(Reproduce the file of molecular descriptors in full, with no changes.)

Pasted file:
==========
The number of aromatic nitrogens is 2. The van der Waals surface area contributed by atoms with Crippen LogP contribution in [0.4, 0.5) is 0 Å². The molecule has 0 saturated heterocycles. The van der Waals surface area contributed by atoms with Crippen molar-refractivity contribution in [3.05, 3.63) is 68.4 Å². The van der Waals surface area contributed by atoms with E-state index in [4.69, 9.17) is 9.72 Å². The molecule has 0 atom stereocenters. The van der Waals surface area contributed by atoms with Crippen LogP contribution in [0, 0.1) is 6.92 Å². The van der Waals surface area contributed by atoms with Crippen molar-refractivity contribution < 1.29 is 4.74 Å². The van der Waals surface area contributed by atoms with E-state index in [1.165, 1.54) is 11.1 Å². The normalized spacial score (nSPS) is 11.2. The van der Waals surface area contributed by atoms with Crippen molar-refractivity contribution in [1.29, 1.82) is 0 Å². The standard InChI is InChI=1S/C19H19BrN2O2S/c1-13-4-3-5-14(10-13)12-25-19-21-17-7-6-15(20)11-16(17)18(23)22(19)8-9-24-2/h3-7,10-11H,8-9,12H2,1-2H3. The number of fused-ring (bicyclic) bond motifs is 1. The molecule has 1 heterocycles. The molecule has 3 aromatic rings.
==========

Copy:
The number of aromatic nitrogens is 2. The van der Waals surface area contributed by atoms with Crippen LogP contribution in [0.4, 0.5) is 0 Å². The molecule has 0 saturated heterocycles. The van der Waals surface area contributed by atoms with Crippen molar-refractivity contribution in [3.05, 3.63) is 68.4 Å². The van der Waals surface area contributed by atoms with E-state index in [4.69, 9.17) is 9.72 Å². The molecule has 0 atom stereocenters. The van der Waals surface area contributed by atoms with Crippen LogP contribution in [0, 0.1) is 6.92 Å². The van der Waals surface area contributed by atoms with Crippen molar-refractivity contribution < 1.29 is 4.74 Å². The van der Waals surface area contributed by atoms with E-state index in [1.165, 1.54) is 11.1 Å². The normalized spacial score (nSPS) is 11.2. The van der Waals surface area contributed by atoms with Crippen molar-refractivity contribution in [1.29, 1.82) is 0 Å². The standard InChI is InChI=1S/C19H19BrN2O2S/c1-13-4-3-5-14(10-13)12-25-19-21-17-7-6-15(20)11-16(17)18(23)22(19)8-9-24-2/h3-7,10-11H,8-9,12H2,1-2H3. The number of fused-ring (bicyclic) bond motifs is 1. The molecule has 1 heterocycles. The molecule has 3 aromatic rings.